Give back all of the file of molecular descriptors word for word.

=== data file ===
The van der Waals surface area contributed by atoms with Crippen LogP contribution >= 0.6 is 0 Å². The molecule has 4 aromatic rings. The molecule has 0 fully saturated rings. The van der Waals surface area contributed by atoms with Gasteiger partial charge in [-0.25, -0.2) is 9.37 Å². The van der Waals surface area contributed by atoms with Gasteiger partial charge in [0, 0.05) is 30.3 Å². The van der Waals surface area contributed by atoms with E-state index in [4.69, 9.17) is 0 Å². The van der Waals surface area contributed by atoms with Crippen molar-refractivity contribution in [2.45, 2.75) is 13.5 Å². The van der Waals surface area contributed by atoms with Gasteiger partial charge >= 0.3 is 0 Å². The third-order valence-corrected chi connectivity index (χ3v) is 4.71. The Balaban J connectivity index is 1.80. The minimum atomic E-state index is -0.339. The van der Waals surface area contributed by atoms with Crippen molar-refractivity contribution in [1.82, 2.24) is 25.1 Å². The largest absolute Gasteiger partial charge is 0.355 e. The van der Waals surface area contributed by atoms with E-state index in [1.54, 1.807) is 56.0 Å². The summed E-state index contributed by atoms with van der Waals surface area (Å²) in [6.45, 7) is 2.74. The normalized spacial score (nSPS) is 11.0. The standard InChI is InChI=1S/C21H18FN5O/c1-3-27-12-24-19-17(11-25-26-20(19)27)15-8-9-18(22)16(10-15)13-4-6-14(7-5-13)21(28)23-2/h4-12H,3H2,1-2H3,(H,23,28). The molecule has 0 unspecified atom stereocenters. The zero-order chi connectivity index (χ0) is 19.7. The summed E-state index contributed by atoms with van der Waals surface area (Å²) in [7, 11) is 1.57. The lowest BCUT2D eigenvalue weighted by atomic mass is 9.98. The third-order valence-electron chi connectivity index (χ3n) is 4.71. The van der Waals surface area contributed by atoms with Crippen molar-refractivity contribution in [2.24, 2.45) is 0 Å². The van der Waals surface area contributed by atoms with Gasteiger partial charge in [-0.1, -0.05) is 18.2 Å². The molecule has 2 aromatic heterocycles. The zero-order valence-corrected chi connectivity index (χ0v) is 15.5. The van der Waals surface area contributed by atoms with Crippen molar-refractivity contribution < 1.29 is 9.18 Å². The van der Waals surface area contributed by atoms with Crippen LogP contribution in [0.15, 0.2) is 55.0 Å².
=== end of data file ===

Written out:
The van der Waals surface area contributed by atoms with Crippen LogP contribution >= 0.6 is 0 Å². The molecule has 4 aromatic rings. The molecule has 0 fully saturated rings. The van der Waals surface area contributed by atoms with Gasteiger partial charge in [-0.25, -0.2) is 9.37 Å². The van der Waals surface area contributed by atoms with Gasteiger partial charge in [0, 0.05) is 30.3 Å². The van der Waals surface area contributed by atoms with E-state index in [4.69, 9.17) is 0 Å². The van der Waals surface area contributed by atoms with Crippen molar-refractivity contribution in [2.45, 2.75) is 13.5 Å². The van der Waals surface area contributed by atoms with Gasteiger partial charge >= 0.3 is 0 Å². The third-order valence-corrected chi connectivity index (χ3v) is 4.71. The Balaban J connectivity index is 1.80. The minimum atomic E-state index is -0.339. The van der Waals surface area contributed by atoms with Crippen molar-refractivity contribution in [1.82, 2.24) is 25.1 Å². The largest absolute Gasteiger partial charge is 0.355 e. The van der Waals surface area contributed by atoms with E-state index in [1.54, 1.807) is 56.0 Å². The summed E-state index contributed by atoms with van der Waals surface area (Å²) in [6.45, 7) is 2.74. The normalized spacial score (nSPS) is 11.0. The standard InChI is InChI=1S/C21H18FN5O/c1-3-27-12-24-19-17(11-25-26-20(19)27)15-8-9-18(22)16(10-15)13-4-6-14(7-5-13)21(28)23-2/h4-12H,3H2,1-2H3,(H,23,28). The molecule has 0 unspecified atom stereocenters. The zero-order chi connectivity index (χ0) is 19.7. The summed E-state index contributed by atoms with van der Waals surface area (Å²) in [7, 11) is 1.57. The lowest BCUT2D eigenvalue weighted by atomic mass is 9.98. The third-order valence-electron chi connectivity index (χ3n) is 4.71. The van der Waals surface area contributed by atoms with Crippen molar-refractivity contribution in [2.24, 2.45) is 0 Å². The van der Waals surface area contributed by atoms with Gasteiger partial charge in [-0.1, -0.05) is 18.2 Å². The molecule has 2 aromatic heterocycles. The zero-order valence-corrected chi connectivity index (χ0v) is 15.5. The van der Waals surface area contributed by atoms with Crippen molar-refractivity contribution < 1.29 is 9.18 Å². The van der Waals surface area contributed by atoms with Crippen LogP contribution in [0.15, 0.2) is 55.0 Å².